IT’S five days since the national cricket team thrilled fans by spanking South Africa’s Proteas in a Twenty20 tri-series final, torching wild celebrations and abundant optimism about the future of the national game.
The team replicated its super start to the international season last term when it played cricket of intensity that Bangladesh failed to match in both the Test and One-Day-Internationals.
However, it is important that we do not let prolonged celebrations blind us from some glaring and crucial weaknesses which this series exposed. Let us instead focus on our deficiencies which should be fixed now before we venture into another World Cup, a potential source of disappointment if we allow ourselves to get carried away with the triumph against the Proteas.
We should run a fine tooth comb through our win to find every fault no matter how small and fix it, if we are to avoid heartbreak. The fact is our team is still trying to find its footing and we would do well not to exert excessive pressure on the inconsistent team.
There are many reasons for optimism: Hamilton Masakadza’s four half-centuries scoring 267 runs at an average of 66,75 in five matches, as well as Brendan Taylor’s 163 at an average of 40,75.
On the bowling front, Richard Muzhange’s wicket-taking abilities and his arrival on the international scene holds lots of promise. But it was Chris Mpofu and Kyle Jarvis who shared 13 wickets between them that also got fans believing that more success is on the horizon.
But let us not forget that we have also seen many performances from this team that have not been easy on the eye after similar promise.
There are areas of concern. Our middle-order paucity was exposed in the series. Outside the top three — Masakadza, Taylor and Vusi Sibanda — nobody else stood out for performing with the bat. Stuart Matsikenyere tried with a top score of 27 followed by 22, so did Graeme Cremer but it was just not enough.
Elton Chigumbura was out of form and managed just six runs in three innings, while Craig Ervine played a one-ball duck to add to eight. Questions will thus continue to be asked as to why Charles Coventry, with all his merits and potential, was overlooked in this format.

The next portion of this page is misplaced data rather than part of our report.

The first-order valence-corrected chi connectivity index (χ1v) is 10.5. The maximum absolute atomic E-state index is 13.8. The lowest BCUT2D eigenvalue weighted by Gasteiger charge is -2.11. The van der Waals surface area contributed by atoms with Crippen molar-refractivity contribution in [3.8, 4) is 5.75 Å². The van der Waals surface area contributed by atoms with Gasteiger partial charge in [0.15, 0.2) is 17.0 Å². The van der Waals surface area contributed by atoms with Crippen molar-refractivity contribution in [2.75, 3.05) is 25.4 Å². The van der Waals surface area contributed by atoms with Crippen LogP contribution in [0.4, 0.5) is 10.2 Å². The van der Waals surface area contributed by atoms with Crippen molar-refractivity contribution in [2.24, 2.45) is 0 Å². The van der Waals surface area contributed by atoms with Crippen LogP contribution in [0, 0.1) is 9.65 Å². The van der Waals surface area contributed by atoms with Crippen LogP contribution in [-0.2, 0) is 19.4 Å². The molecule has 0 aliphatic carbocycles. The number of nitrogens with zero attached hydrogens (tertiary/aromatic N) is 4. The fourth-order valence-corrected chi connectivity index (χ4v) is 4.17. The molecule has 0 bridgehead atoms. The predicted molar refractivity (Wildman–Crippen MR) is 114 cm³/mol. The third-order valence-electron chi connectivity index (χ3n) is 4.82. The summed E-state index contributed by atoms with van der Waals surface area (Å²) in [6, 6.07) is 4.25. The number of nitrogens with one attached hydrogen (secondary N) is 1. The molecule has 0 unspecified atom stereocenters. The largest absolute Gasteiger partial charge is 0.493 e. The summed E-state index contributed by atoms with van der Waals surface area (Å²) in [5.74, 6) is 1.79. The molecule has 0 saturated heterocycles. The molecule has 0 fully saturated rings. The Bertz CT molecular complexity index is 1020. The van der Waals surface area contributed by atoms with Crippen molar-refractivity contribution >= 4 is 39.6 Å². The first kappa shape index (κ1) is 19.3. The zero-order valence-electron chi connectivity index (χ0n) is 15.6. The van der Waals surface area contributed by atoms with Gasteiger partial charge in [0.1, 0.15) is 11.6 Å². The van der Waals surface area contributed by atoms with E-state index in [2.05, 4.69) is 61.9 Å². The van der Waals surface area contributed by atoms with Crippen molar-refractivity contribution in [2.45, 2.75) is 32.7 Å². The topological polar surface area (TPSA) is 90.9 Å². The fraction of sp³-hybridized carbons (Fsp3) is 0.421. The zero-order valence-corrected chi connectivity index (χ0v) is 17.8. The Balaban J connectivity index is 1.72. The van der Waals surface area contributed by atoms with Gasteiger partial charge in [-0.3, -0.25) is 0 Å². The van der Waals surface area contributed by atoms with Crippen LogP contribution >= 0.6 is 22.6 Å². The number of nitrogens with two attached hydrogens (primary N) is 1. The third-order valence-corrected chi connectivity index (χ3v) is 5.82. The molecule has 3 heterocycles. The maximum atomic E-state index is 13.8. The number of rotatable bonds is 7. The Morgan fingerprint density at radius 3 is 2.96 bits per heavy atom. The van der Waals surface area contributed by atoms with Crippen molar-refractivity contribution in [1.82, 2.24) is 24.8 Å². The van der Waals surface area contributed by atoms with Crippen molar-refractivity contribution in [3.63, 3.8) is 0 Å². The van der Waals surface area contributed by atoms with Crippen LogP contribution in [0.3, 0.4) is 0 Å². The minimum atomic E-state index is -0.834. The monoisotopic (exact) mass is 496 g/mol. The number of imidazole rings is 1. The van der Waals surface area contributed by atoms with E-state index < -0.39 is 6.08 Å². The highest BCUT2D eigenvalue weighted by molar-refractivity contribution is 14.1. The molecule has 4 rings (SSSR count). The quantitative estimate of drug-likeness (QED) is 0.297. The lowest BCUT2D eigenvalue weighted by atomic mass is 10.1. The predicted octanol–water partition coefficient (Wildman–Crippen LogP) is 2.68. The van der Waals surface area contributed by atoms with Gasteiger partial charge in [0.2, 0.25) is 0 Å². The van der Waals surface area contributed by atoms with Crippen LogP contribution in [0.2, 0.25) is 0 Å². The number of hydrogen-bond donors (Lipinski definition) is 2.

It is no coincidence that Zimbabwe started this international season as brightly as they did last year after putting much time in camp. Preparations are important and after coach Alan Butcher gave his team 10 days’ rest, they should come back prepared to work even harder.
South Africa’s captain and coach, Hashim Amla and Gary Kirsten respectively, noted that Zimbabwe’s intensity could not be matched. If that is one weapon we can use, let us perfect it ahead of our next Test against Pakistan at the end of the year.
When all is said, the final in a tournament in which we beat Bangladesh and the Proteas once each,stands out as the best performance by the team. South Africa, even without AB Divilliers and fast-bowler Dale Steyn, sent out a strong team. They used an A side together with Australia A this time last year and we lost all matches.
Zimbabwe can expect a South African backlash at the World Cup in Sri Lanka, but if we can conjure up Sunday’s intensity and believe in ourselves we stand a chance of extending our dominance over the Proteas to two matches.
All due praise then to the boys, the technical team and selectors, but we still want to see the middle order coming to the party so that we get batsmen in the area who have the capability of finishing off matches, or rebuild innings after bad starts.
Hopefully Taibu will soon recover from his finger fracture as his experience is also vital to the team.